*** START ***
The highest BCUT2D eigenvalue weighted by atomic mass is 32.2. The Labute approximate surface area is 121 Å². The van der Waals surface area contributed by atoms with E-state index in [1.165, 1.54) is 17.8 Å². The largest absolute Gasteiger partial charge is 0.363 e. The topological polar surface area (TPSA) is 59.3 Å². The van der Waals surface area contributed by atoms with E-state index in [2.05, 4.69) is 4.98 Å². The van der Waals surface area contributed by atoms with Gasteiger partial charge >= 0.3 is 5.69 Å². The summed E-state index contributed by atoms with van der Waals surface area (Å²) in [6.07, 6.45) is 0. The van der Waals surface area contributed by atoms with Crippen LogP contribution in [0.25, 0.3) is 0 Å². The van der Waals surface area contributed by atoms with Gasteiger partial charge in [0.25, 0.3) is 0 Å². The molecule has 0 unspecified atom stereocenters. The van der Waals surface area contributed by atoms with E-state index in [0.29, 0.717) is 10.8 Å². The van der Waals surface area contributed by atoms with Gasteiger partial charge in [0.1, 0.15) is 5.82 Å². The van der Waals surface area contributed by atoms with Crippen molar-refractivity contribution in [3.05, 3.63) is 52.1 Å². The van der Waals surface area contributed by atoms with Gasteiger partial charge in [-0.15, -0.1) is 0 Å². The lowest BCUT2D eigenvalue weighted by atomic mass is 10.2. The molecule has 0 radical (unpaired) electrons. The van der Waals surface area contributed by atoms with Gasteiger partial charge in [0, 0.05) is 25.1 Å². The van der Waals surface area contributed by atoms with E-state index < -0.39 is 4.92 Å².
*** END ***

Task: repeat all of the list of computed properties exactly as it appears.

The highest BCUT2D eigenvalue weighted by atomic mass is 32.2. The Labute approximate surface area is 121 Å². The van der Waals surface area contributed by atoms with E-state index in [1.165, 1.54) is 17.8 Å². The largest absolute Gasteiger partial charge is 0.363 e. The topological polar surface area (TPSA) is 59.3 Å². The van der Waals surface area contributed by atoms with E-state index in [2.05, 4.69) is 4.98 Å². The van der Waals surface area contributed by atoms with Gasteiger partial charge >= 0.3 is 5.69 Å². The summed E-state index contributed by atoms with van der Waals surface area (Å²) in [6.07, 6.45) is 0. The van der Waals surface area contributed by atoms with Crippen LogP contribution in [0.25, 0.3) is 0 Å². The van der Waals surface area contributed by atoms with Gasteiger partial charge in [0.25, 0.3) is 0 Å². The molecule has 0 unspecified atom stereocenters. The van der Waals surface area contributed by atoms with E-state index in [0.29, 0.717) is 10.8 Å². The van der Waals surface area contributed by atoms with Gasteiger partial charge in [0.1, 0.15) is 5.82 Å². The van der Waals surface area contributed by atoms with Crippen molar-refractivity contribution in [3.05, 3.63) is 52.1 Å². The van der Waals surface area contributed by atoms with Gasteiger partial charge in [-0.15, -0.1) is 0 Å². The lowest BCUT2D eigenvalue weighted by atomic mass is 10.2. The molecule has 0 radical (unpaired) electrons. The van der Waals surface area contributed by atoms with Gasteiger partial charge in [0, 0.05) is 25.1 Å². The van der Waals surface area contributed by atoms with E-state index < -0.39 is 4.92 Å².